TSR predicts an above-average hurricane season: 14.8 named storms
The August 6 forecast for the 2013 Atlantic hurricane season made by British private forecasting firm Tropical Storm Risk, Inc. (TSR) calls for an active season with 14.8 named storms, 6.9 hurricanes, 3 intense hurricanes, and an Accumulated Cyclone Energy (ACE) of 121. The long-term averages for the past 63 years are 11 named storms, 6 hurricanes, 3 intense hurricanes, and an ACE of 103. TSR rates their skill level as good for these August forecasts--47% - 59% higher than a "no-skill" forecast made using climatology. TSR predicts a 58% chance that U.S. land falling activity will be above average, a 26% chance it will be near average, and a 16% chance it will be below average. They project that 4 named storms will hit the U.S., with 1.8 of these being hurricanes. The averages from the 1950-2012 climatology are 3.1 named storms and 1.4 hurricanes. They rate their skill at making these August forecasts for U.S. landfalls just 9% - 18% higher than a "no-skill" forecast made using climatology. In the Lesser Antilles Islands of the Caribbean, TSR projects 1.4 named storms, 0.6 of these being hurricanes. Climatology is 1.1 named storms and 0.5 hurricanes.

TSR's two predictors for their statistical model are the forecast July - September trade wind speed over the Caribbean and tropical North Atlantic, and the forecast August - September 2013 sea surface temperatures in the tropical North Atlantic. Their model is calling for warmer than average SSTs and near average trade winds during these periods, and both of these factors should act to increase hurricane and tropical storm activity.


Figure 2. Comparison of the percent improvement over climatology for May and August seasonal hurricane forecasts for the Atlantic from NOAA, CSU and TSR from 1999-2009 (May) and 1998-2009 (August), using the Mean Squared Error. Image credit: Verification of 12 years of NOAA seasonal hurricane forecasts, National Hurricane Center.


Figure 3. Comparison of the percent improvement in mean square error over climatology for seasonal hurricane forecasts for the Atlantic from NOAA, CSU and TSR from 2003-2012, using the Mean Square Skill Score (MSSS). The figure shows the results using two different climatologies: a fixed 50-year (1950 - 1999) climatology, and a 2003 - 2012 climatology. Skill is poor for forecasts issued in December and April, moderate for June forecasts, and good for August forecasts. Image credit: Tropical Storm Risk, Inc.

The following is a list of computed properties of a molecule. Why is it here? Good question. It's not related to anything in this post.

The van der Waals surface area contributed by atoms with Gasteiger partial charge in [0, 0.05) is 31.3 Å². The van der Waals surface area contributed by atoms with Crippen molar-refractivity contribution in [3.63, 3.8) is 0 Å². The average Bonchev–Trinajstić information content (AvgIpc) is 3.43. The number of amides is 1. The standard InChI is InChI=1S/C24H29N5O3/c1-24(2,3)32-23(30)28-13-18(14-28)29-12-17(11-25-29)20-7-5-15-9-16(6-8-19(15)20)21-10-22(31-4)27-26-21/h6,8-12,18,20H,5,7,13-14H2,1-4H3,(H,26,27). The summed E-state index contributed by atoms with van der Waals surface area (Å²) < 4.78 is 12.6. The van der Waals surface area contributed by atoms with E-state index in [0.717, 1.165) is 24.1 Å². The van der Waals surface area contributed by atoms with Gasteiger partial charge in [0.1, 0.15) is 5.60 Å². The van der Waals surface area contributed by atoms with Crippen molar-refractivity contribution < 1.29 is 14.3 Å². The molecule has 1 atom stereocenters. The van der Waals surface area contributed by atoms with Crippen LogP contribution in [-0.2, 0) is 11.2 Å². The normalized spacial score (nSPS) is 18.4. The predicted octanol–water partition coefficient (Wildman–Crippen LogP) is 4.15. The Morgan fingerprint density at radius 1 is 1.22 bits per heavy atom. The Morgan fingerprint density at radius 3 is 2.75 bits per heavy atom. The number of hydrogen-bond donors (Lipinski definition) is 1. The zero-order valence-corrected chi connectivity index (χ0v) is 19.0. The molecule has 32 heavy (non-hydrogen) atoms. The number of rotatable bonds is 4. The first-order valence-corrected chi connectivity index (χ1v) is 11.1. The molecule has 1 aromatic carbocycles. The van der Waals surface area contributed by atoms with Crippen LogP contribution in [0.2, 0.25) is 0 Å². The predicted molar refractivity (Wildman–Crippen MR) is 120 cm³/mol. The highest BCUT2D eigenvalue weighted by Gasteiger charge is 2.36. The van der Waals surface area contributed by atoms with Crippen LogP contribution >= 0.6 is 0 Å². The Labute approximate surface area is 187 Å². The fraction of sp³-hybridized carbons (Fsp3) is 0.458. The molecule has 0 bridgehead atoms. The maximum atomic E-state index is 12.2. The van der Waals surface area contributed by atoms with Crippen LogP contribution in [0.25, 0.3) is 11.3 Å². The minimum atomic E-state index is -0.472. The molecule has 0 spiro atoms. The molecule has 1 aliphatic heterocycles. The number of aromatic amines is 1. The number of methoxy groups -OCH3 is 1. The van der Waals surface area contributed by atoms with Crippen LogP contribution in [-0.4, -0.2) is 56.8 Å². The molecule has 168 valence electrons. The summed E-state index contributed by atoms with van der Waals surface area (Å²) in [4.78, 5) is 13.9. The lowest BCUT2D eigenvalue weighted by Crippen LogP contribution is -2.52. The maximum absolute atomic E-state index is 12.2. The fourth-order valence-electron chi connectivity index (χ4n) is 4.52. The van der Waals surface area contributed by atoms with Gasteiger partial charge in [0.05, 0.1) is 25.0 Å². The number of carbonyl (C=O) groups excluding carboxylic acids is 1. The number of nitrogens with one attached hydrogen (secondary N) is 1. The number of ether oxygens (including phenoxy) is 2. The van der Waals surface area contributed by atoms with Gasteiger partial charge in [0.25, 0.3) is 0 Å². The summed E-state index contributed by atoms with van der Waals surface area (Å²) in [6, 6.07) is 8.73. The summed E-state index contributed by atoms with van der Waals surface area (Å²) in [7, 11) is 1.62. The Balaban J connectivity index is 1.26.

FSU predicts an above-average hurricane season: 15 named storms
The Florida State University (FSU) Center for Ocean-Atmospheric Prediction Studies (COAPS) issued their fifth annual Atlantic hurricane season forecast on May 30, calling for a 70% probability of 12 - 17 named storms and 5 - 10 hurricanes. The mid-point forecast is for 15 named storms, 8 hurricanes, and an accumulated cyclone energy (ACE) of 135. The scientists use a numerical atmospheric model developed at COAPS to understand seasonal predictability of hurricane activity. The model is one of only a handful of numerical models in the world being used to study seasonal hurricane activity and is different from the statistical methods used by other seasonal hurricane forecasters such as Colorado State, TSR, and PSU (NOAA uses a hybrid statistical-dynamical model technique.) The FSU forecast has been one of the best ones over the past four years:

2009 prediction: 8 named storms, 4 hurricanes. Actual: 9 named storms, 3 hurricanes
2010 prediction: 17 named storms, 10 hurricanes. Actual: 19 named storms, 12 hurricanes